Abstract Title:


Abstract Source:

J Hypertens. 2016 Sep ;34 Suppl 1 - ISH 2016 Abstract Book:e60-e61. PMID: 27753935

Abstract Author(s):

Seungbum Kim, Gary Wang, Gilberto Lobaton, Eric Li, Tao Yang, Mohan Raizada

Article Affiliation:

Seungbum Kim


OBJECTIVE: Our previous studies have demonstrated that gut microbial dysbiosis is linked to high blood pressure in patients. This was associated with decreases in butyrate- and acetate- producing microbial populations. Thus, our objective in this study was to investigate the hypothesis that infusion of butyrate would impact dysbiosis, gut immunity and attenuate hypertension.

DESIGN AND METHOD: C57B6 mice were divided into 4 groups; Saline infused, Angiotensin II (750ng/kg/min) infused, Ang II infused and butyrate treated (0.5mg/kg) and butyrate alone treated group. 4 weeks after treatment, fecal samples were analyzed by 16S bacterial ribosomal DNA sequencing for gut microbiome identification. Intestinal leukocytes were harvested by enzyme digestion followed by percoll gradients, and the collected cells were analyzed using FACS.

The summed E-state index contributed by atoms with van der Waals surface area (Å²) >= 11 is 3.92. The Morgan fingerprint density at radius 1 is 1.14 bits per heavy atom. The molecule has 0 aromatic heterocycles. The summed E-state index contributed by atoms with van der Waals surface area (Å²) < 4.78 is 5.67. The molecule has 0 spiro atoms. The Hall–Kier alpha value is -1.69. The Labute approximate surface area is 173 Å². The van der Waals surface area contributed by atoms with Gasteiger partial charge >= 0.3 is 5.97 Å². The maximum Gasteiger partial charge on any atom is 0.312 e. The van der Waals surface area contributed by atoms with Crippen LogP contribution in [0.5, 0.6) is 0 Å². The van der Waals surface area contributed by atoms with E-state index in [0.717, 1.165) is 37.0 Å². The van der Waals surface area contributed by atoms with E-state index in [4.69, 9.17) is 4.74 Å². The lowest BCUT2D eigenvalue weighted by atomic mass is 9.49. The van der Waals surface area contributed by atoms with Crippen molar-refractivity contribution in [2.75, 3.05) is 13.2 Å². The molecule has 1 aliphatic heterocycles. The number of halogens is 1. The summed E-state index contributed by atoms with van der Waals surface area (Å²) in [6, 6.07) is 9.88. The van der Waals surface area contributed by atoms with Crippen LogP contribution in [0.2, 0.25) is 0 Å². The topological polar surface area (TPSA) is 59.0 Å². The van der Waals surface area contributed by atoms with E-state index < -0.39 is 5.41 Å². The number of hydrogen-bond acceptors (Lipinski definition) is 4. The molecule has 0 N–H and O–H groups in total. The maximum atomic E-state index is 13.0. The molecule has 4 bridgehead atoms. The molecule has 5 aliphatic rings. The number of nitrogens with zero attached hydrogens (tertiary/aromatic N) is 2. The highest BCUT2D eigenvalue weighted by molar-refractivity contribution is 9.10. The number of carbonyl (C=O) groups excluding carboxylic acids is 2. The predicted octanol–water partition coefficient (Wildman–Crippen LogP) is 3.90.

RESULTS: Ang II caused 46mmHg increase in mean arterial pressure (MAP). Butyrate co-administrated group showed significant reduction in MAP (148.3 ± 8.1 mmHg, Ang II vs. 120.5 ± 11.2 mmHg, Ang II + butyrate). Microbiota analysis demonstrated decreases of bacteroidetes (30.2 ± 4.8%, control vs.14.0 ± 2.6%, Ang II) and gut dysbiosis (F/B ratio 2.66, control vs. 4.38, Ang II) in Ang II infused animals. The genus level analysis showed there were marked decreases of butyrate producing bacteria (3.27 ± 0.8%, control vs. 2.09 ± 0.5%, Ang II) in the Ang II group. Analysis of mucosal T cells in lamina propria from these groups showed that there was a significant increase of CCR2 Th17 cells in Ang II infused mice, but not in butyrate co-treated mice.

CONCLUSIONS: These observations show that gut dysbiosis and the decrease of butyrate producing bacteria are associated with Ang II-induced hypertension. Supplementing butyrate in Ang II treated mice attenuated hypertension and gut dysbiosis, as well as normalizing the intestinal Th17 cells that respond to inflammation. These data suggest that gut bacteria produced butyrate plays an important role in blood pressure regulation and that butyrate producing bacteria could be considered as a novel probiotic therapy for hypertension.

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